Thu March 31, 2011
Austin Chronicle April Fools Joke Pokes Fun At SXSW Concerns
The city's alternative weekly, the Austin Chronicle, hit news stands today with the shocking front page story that South by Southwest was planning construction of a nine story dome in Bastrop to host the annual music, internet, film, and education conference outside Austin city limits.
"Enough just became enough," explained SXSW Managing Director Roland Swenson when contacted about the dome. "If Austinites really don't want South by Southwest in this town, we'll move it. Then nobody can complain about it being intrusive. We'll own all of the appropriate real estate."
From what our editorial board was shown, the dome is specifically customized for a music festival such as SXSW, wherein all official performances are held inside and then,
as with the vaunted Kerrville Folk Festival, attendant shows occur in the campgrounds after hours. Taking a page out of the W Hotel's book, sleeping quarters connect directly to stages on the second and fourth levels. A Living Foods Village is already proposed for the fifth level, as are bike rentals, child care, and free yoga. The design also includes a companion resort that will be self-supporting when no event is going on.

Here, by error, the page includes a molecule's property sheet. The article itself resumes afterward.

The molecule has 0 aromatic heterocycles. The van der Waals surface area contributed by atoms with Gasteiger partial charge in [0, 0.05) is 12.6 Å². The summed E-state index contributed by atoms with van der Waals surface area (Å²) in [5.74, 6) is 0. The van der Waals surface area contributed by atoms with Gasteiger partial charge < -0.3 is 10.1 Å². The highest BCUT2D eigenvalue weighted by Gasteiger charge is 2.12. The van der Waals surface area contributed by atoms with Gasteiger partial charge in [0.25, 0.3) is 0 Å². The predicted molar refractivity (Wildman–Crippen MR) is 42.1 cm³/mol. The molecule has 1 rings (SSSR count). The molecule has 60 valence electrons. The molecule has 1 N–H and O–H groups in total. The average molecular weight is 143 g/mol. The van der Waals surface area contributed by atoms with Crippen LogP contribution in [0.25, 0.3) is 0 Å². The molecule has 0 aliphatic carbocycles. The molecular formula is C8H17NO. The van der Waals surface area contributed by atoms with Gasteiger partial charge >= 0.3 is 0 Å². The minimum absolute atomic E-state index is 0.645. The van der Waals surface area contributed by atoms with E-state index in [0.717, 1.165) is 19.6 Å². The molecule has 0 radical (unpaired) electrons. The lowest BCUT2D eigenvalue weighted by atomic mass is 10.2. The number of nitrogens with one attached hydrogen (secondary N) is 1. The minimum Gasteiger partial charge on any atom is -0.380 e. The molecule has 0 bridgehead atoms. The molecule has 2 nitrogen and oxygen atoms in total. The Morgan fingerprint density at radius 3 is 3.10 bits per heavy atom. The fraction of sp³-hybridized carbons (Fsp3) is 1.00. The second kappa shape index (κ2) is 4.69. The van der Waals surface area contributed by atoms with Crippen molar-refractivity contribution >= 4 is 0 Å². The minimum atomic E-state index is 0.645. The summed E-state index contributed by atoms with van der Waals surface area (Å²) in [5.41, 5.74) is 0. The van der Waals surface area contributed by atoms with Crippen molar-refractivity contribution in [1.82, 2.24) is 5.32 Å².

April Fools! The Austin Chronicle story is a hoax, in case you didn't figure it out yourself. South by Southwest managing director Roland Swenson, whose quote was fabricated in the Chronicle article, says he found it amusing.
"I thought it was funny," Swenson told KUT News. "I think that the subtext is, is the city going to overreact to the problems that we had this year? That's an open question. From our point of view, we put on 400 shows and we had problems at four."
Swenson feels some of the criticism SXSW has faced in the local media has been unfair. KUT News published a blog post after the festival quoting one city official who said it was time to "dial it back." Other local media outlets have reported on criticism of the record breaking crowds descending on Austin for SXSW events, both official and unofficial, and the Austin American-Statesman's editorial board declared it was "time to address SXSW growing pains."